Ethics and Outcomes: Ask the Ethicist

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The nonprofit ethicist is open for business, so you can ask him your own questions about any ethical conundrums you have in your work.

We covered a doozy today in the newswire. One of our new volunteer writers found this story in the Guardian (UK) but it is set in New York at the OWS protests: One particular participant doubles as activist and journalist and he has been under pressure from some of his peer protestors not to film situations in which participants are breaking the law. Is he a snitch, as some would claim, or a hero of transparency—and thus a standard bearer for the movement?

It is a fascinating question, and very much of our times. Recently, I had a discussion with Joel Simon of the Committee to Protect Journalists, who confirms that more and more journalists are unconnected to major media outlets. Some are embedded because they are a part of the movement they cover. Does this mean they should protect movement participants first or simply present the unedited footage that unfolds in front of them as they live-stream an event?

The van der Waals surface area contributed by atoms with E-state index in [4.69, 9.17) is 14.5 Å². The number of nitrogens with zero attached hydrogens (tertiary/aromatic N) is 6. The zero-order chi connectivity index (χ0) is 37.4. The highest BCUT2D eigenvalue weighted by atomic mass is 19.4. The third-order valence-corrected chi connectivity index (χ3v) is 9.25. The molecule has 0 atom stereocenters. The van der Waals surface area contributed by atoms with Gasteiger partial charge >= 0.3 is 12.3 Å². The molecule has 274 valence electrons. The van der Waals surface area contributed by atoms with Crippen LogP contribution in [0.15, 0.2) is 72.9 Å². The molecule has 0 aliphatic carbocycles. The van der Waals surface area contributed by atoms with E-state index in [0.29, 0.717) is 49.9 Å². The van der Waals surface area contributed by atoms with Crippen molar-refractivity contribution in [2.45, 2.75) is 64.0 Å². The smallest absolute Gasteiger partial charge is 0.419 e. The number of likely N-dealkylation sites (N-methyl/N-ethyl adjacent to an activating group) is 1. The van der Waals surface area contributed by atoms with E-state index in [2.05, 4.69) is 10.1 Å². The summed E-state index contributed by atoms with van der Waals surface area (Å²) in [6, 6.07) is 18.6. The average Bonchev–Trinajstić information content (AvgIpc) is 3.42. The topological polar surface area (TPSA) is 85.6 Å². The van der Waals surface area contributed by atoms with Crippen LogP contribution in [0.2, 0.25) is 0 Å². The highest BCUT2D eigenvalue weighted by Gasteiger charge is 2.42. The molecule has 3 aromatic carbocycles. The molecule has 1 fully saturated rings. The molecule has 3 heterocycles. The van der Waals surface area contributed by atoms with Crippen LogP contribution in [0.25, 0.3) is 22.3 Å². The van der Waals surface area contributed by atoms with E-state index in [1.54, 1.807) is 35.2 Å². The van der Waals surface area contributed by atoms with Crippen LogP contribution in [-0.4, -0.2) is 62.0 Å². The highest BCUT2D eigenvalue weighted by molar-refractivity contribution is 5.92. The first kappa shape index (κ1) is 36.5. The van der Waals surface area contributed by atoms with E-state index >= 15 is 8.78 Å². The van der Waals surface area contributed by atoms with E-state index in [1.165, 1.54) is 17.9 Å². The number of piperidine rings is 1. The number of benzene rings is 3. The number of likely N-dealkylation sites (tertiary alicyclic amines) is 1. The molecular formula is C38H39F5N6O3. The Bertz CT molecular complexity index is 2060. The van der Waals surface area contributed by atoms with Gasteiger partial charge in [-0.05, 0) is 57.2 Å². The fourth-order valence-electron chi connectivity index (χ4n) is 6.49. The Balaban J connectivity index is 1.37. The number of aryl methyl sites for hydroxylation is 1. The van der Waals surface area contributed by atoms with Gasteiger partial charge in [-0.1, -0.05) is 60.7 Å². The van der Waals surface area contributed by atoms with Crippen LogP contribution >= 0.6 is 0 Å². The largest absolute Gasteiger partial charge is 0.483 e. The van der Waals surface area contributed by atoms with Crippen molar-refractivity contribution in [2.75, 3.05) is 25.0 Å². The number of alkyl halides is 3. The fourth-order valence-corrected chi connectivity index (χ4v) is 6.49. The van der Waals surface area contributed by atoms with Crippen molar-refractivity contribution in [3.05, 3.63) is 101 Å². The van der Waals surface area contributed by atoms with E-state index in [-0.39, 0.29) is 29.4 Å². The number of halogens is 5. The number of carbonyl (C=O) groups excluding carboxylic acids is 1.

You may not have a situation that is quite so dramatic, but all questions to the Nonprofit Ethicist are important in that they call us back to standards of behavior of which we can be proud…even if it not always comfortable.

By the way, I recently heard another story of a man whose boss told him to redirect cash from a fundraiser from the program that people thought they were supporting to the parent institution. These are the kinds of moments many of us face.

Ask your question about a situation you are facing or have observed and let’s all learn from it!

  • Joyce Klemperer

    Thanks for publicizing this. I just wrote to Congresswoman Maloney, who happens to be my representative.

  • rick cohen

    Dear Joyce: Please let NPQ know what you hear back from the Congresswoman. Thanks.